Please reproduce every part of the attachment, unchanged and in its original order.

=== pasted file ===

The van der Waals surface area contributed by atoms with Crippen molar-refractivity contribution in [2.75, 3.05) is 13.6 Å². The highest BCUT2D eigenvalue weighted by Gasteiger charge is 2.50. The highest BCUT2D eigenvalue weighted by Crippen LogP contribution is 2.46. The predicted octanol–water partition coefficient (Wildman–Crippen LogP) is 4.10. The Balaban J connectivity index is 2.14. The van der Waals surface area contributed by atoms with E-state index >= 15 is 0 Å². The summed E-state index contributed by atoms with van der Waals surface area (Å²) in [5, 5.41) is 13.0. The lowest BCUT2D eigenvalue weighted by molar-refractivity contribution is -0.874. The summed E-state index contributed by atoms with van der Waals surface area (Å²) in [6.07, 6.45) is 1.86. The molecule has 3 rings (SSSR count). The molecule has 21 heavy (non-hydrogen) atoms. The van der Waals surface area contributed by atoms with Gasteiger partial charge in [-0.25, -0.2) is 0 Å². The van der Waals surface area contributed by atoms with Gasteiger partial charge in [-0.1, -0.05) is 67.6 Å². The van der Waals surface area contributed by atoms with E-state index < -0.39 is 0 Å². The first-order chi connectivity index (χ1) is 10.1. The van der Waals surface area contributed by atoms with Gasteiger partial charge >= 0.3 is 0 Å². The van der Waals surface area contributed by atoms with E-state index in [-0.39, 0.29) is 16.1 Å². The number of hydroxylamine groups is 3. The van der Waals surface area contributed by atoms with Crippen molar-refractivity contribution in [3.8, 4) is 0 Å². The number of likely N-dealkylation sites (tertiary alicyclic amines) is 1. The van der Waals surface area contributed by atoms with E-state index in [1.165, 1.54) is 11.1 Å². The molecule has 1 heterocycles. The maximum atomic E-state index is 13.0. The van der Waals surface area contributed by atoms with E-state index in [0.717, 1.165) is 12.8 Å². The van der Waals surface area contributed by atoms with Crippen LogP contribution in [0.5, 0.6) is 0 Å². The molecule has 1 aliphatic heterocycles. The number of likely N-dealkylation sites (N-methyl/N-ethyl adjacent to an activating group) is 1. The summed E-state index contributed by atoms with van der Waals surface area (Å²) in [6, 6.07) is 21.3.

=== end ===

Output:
The van der Waals surface area contributed by atoms with Crippen molar-refractivity contribution in [2.75, 3.05) is 13.6 Å². The highest BCUT2D eigenvalue weighted by Gasteiger charge is 2.50. The highest BCUT2D eigenvalue weighted by Crippen LogP contribution is 2.46. The predicted octanol–water partition coefficient (Wildman–Crippen LogP) is 4.10. The Balaban J connectivity index is 2.14. The van der Waals surface area contributed by atoms with E-state index >= 15 is 0 Å². The summed E-state index contributed by atoms with van der Waals surface area (Å²) in [5, 5.41) is 13.0. The lowest BCUT2D eigenvalue weighted by molar-refractivity contribution is -0.874. The summed E-state index contributed by atoms with van der Waals surface area (Å²) in [6.07, 6.45) is 1.86. The molecule has 3 rings (SSSR count). The molecule has 21 heavy (non-hydrogen) atoms. The van der Waals surface area contributed by atoms with Gasteiger partial charge in [-0.25, -0.2) is 0 Å². The van der Waals surface area contributed by atoms with Gasteiger partial charge in [-0.1, -0.05) is 67.6 Å². The van der Waals surface area contributed by atoms with E-state index < -0.39 is 0 Å². The first-order chi connectivity index (χ1) is 10.1. The van der Waals surface area contributed by atoms with Gasteiger partial charge >= 0.3 is 0 Å². The van der Waals surface area contributed by atoms with E-state index in [-0.39, 0.29) is 16.1 Å². The number of hydroxylamine groups is 3. The van der Waals surface area contributed by atoms with Crippen molar-refractivity contribution in [3.8, 4) is 0 Å². The number of likely N-dealkylation sites (tertiary alicyclic amines) is 1. The van der Waals surface area contributed by atoms with E-state index in [1.165, 1.54) is 11.1 Å². The molecule has 1 heterocycles. The maximum atomic E-state index is 13.0. The van der Waals surface area contributed by atoms with E-state index in [0.717, 1.165) is 12.8 Å². The van der Waals surface area contributed by atoms with Crippen LogP contribution in [0.5, 0.6) is 0 Å². The molecule has 1 aliphatic heterocycles. The number of likely N-dealkylation sites (N-methyl/N-ethyl adjacent to an activating group) is 1. The summed E-state index contributed by atoms with van der Waals surface area (Å²) in [6, 6.07) is 21.3.